Arun Sangal Arun Sangal - 1 year ago 106
Linux Question

BASH =~ contains substring: "+" or a regex character behavior

Curious to know why the following is not working for character: +

Characters "\", "(" and "*" makes sense i.e. * will expand to folders/files in current directory (during command line shell expansion) and similarly \ and ( will expect closing character to work but my understanding was "+" should have worked like "-" did.

PS: I know putting double quotes i.e. "${o}" in the IF statement, will work for all characters in my test case below. Using \${o} in IF statement with or without double quote will fail all the checks.

$ for o in - + \` ~ \~ , _ = / \\ ! @ \# $ \$ % ^ \& \* \( \); do a="a${o}b${o}c";if [[ $a =~ ${o} ]]; then echo "${o} exists in $a and =~ works"; else echo -e "\ncharacter ${o} doesn't work with =~\n"; fi; done
- exists in a-b-c and =~ works

character + doesn't work with =~

` exists in a`b`c and =~ works
/home/ubuntu exists in a/home/ubuntub/home/ubuntuc and =~ works
~ exists in a~b~c and =~ works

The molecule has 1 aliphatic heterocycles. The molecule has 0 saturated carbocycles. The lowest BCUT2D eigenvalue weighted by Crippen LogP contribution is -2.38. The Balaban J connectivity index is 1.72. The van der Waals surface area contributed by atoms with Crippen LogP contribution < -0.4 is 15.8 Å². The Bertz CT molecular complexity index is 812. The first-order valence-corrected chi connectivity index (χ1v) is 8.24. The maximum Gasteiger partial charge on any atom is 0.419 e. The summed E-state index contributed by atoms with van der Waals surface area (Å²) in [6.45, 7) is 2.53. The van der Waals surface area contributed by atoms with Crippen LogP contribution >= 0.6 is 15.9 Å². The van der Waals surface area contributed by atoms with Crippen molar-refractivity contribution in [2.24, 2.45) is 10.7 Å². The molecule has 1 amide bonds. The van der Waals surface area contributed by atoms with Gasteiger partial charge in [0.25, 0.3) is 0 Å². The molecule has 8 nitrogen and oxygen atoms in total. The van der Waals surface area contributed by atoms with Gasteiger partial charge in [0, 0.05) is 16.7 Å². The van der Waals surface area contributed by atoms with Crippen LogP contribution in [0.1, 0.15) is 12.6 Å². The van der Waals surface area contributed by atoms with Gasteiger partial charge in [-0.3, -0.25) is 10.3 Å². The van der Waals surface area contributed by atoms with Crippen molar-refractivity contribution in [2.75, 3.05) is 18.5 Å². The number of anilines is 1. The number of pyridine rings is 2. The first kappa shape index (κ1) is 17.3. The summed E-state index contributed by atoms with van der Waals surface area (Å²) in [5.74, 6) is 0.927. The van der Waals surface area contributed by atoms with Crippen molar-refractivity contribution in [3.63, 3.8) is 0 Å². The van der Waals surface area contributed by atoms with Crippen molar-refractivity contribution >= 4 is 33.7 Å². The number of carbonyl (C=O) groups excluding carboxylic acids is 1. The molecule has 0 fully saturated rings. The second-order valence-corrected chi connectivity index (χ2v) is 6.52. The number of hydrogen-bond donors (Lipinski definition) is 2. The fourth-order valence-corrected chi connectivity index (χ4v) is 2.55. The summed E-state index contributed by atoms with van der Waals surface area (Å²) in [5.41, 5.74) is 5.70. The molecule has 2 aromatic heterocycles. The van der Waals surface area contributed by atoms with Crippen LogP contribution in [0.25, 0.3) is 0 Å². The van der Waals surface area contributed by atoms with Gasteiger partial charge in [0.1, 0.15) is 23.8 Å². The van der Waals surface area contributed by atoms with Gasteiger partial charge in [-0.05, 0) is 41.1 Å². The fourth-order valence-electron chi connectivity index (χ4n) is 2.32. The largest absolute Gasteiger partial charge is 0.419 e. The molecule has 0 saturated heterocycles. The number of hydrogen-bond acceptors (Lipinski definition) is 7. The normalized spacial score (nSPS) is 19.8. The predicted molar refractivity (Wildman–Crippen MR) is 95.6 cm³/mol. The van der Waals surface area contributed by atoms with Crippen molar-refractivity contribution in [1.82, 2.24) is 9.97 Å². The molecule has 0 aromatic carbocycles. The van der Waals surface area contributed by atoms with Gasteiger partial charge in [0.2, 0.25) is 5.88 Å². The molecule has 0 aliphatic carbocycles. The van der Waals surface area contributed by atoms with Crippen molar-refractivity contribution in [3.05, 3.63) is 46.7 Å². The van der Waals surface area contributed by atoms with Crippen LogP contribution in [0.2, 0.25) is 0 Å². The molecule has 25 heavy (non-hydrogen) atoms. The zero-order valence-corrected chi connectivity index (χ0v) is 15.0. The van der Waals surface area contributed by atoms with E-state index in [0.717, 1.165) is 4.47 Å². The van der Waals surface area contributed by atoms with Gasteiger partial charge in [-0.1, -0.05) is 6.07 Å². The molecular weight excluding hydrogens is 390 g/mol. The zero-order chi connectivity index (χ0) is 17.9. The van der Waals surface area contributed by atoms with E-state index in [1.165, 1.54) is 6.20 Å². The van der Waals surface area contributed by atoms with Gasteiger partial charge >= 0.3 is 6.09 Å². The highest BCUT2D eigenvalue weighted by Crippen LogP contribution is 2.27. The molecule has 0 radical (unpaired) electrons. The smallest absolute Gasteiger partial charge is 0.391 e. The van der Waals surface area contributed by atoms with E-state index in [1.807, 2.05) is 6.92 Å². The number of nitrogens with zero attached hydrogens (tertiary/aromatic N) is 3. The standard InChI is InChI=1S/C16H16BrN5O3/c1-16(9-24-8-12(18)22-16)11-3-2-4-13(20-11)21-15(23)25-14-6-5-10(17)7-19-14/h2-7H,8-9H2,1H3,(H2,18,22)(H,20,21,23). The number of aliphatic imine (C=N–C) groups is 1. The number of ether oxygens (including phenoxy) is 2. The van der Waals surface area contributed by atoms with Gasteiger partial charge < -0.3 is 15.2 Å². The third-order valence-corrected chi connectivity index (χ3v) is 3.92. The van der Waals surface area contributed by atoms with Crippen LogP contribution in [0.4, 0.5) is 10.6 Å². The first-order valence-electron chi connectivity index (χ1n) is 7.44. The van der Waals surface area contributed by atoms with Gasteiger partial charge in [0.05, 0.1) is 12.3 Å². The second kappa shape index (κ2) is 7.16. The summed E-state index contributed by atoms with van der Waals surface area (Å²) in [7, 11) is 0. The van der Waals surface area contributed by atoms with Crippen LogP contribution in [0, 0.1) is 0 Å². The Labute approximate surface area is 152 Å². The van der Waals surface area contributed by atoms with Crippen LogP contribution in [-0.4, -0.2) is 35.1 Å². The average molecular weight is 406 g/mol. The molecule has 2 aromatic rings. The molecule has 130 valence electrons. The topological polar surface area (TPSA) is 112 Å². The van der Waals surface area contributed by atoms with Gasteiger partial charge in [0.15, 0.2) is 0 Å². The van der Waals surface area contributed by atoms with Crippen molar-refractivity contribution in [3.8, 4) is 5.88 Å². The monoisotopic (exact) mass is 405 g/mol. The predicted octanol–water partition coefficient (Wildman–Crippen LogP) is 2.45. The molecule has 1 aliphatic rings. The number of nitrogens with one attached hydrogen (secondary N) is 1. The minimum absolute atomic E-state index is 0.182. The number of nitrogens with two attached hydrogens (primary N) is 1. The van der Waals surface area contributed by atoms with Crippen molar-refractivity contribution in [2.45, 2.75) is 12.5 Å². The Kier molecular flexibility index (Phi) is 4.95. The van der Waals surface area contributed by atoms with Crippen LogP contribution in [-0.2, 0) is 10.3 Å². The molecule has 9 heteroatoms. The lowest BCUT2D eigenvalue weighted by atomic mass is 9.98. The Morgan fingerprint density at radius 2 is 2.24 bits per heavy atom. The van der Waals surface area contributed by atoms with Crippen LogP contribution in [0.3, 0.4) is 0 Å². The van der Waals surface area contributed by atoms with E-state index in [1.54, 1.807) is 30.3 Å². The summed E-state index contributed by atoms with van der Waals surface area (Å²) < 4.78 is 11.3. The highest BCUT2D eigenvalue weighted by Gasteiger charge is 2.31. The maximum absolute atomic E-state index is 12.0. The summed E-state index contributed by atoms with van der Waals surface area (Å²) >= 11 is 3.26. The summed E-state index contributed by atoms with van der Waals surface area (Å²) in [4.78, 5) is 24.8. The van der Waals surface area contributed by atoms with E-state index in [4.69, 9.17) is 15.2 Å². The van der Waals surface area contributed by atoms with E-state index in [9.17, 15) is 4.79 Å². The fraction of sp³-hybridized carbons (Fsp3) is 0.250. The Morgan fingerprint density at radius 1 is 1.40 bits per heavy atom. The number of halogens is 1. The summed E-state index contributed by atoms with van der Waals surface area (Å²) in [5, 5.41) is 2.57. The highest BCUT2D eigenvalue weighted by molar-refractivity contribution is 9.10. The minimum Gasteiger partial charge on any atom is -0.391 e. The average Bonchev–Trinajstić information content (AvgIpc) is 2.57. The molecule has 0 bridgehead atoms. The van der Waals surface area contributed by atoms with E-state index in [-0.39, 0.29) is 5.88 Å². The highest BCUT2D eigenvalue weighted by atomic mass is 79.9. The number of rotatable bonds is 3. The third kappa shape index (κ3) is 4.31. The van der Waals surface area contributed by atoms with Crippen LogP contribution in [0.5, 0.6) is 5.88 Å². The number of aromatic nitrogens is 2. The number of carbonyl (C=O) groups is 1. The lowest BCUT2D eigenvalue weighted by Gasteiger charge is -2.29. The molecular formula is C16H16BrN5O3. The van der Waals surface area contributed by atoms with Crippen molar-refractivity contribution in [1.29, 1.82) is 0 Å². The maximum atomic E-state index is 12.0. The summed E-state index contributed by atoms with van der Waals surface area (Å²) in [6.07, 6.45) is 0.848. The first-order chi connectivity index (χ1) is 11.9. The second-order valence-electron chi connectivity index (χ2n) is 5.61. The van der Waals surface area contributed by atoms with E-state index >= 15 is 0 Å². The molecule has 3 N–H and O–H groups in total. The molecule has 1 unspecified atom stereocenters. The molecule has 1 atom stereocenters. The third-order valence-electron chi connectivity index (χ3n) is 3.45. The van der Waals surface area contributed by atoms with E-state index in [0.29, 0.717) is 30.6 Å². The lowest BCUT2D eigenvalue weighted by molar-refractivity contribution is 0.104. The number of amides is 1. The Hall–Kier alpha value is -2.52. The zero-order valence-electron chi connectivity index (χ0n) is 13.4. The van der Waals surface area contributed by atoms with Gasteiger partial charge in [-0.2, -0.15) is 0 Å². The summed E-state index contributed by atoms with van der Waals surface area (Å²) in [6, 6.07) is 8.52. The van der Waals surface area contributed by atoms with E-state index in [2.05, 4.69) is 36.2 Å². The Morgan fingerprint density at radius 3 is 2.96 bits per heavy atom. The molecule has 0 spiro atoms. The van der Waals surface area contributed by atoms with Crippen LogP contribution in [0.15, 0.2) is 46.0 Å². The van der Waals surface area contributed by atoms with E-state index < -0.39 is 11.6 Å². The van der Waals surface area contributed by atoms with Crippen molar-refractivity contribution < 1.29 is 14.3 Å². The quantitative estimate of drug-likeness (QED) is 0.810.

, exists in a,b,c and =~ works
_ exists in a_b_c and =~ works
= exists in a=b=c and =~ works
/ exists in a/b/c and =~ works

character \ doesn't work with =~

! exists in a!b!c and =~ works
@ exists in a@b@c and =~ works
# exists in a#b#c and =~ works
$ exists in a$b$c and =~ works
$ exists in a$b$c and =~ works
% exists in a%b%c and =~ works
^ exists in a^b^c and =~ works
& exists in a&b&c and =~ works

character * doesn't work with =~

character ( doesn't work with =~

) exists in a)b)c and =~ works

Answer Source

The fundamental misunderstanding behind this question is that =~ is a substring-search operator. It is not.

The right-hand side of =~ is evaluated as a POSIX ERE expression. =~ is thus a regex-matching operator, which happens to be frequently used for searches when the right-hand side is quoted to make its contents literal (or when this string is known to match only itself when interpreted as an ERE).

+, in regex, means "1-or-more of the preceding token" -- just as * means "0-or-more of the preceding token".

Thus, either [[ $foo =~ + ]] or [[ $foo =~ * ]] makes no sense, because these are checking for zero-or-more of a preceding token that doesn't exist at all.

Similarly, ( and ) have meaning in ERE as the beginning and end of a match group, so when they're given bare (unescaped/unquoted), they result in an invalid regex.

If you quote the expansion, by contrast, all characters contained will be treated as literal, rather than being treated as regular expression metacharacters, thus resulting in the presumably-intended behavior.

If you want to check whether a literal character is contained in a string, either quote it -- [[ $foo =~ "$o" ]] -- or use a glob-style pattern: [[ $foo = *"$o"* ]]

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